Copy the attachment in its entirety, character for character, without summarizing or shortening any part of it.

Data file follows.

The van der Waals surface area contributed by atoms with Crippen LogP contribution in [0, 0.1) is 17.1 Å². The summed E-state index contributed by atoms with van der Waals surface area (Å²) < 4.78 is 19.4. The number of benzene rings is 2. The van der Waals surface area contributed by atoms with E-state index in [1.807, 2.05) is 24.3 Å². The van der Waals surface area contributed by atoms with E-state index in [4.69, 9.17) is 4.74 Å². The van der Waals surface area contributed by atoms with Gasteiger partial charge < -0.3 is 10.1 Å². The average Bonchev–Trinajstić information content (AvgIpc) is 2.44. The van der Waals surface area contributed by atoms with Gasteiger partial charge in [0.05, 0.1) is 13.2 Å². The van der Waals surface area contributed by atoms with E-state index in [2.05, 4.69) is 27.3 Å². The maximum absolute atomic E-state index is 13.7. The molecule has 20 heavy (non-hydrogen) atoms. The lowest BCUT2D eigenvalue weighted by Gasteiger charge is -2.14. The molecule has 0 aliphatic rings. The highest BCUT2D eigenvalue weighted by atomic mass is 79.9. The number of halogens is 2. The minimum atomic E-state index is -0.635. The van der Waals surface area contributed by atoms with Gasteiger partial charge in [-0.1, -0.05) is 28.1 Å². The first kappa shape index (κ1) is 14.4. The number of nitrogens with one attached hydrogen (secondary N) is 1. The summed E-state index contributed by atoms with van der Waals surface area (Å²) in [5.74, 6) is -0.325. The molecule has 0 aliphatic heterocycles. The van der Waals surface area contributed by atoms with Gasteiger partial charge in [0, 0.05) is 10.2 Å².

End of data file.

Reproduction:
The van der Waals surface area contributed by atoms with Crippen LogP contribution in [0, 0.1) is 17.1 Å². The summed E-state index contributed by atoms with van der Waals surface area (Å²) < 4.78 is 19.4. The number of benzene rings is 2. The van der Waals surface area contributed by atoms with E-state index in [1.807, 2.05) is 24.3 Å². The van der Waals surface area contributed by atoms with E-state index in [4.69, 9.17) is 4.74 Å². The van der Waals surface area contributed by atoms with Gasteiger partial charge < -0.3 is 10.1 Å². The average Bonchev–Trinajstić information content (AvgIpc) is 2.44. The van der Waals surface area contributed by atoms with Gasteiger partial charge in [0.05, 0.1) is 13.2 Å². The van der Waals surface area contributed by atoms with E-state index in [2.05, 4.69) is 27.3 Å². The maximum absolute atomic E-state index is 13.7. The molecule has 20 heavy (non-hydrogen) atoms. The lowest BCUT2D eigenvalue weighted by Gasteiger charge is -2.14. The molecule has 0 aliphatic rings. The highest BCUT2D eigenvalue weighted by atomic mass is 79.9. The number of halogens is 2. The minimum atomic E-state index is -0.635. The van der Waals surface area contributed by atoms with Gasteiger partial charge in [-0.1, -0.05) is 28.1 Å². The first kappa shape index (κ1) is 14.4. The number of nitrogens with one attached hydrogen (secondary N) is 1. The summed E-state index contributed by atoms with van der Waals surface area (Å²) in [5.74, 6) is -0.325. The molecule has 0 aliphatic heterocycles. The van der Waals surface area contributed by atoms with Gasteiger partial charge in [0, 0.05) is 10.2 Å².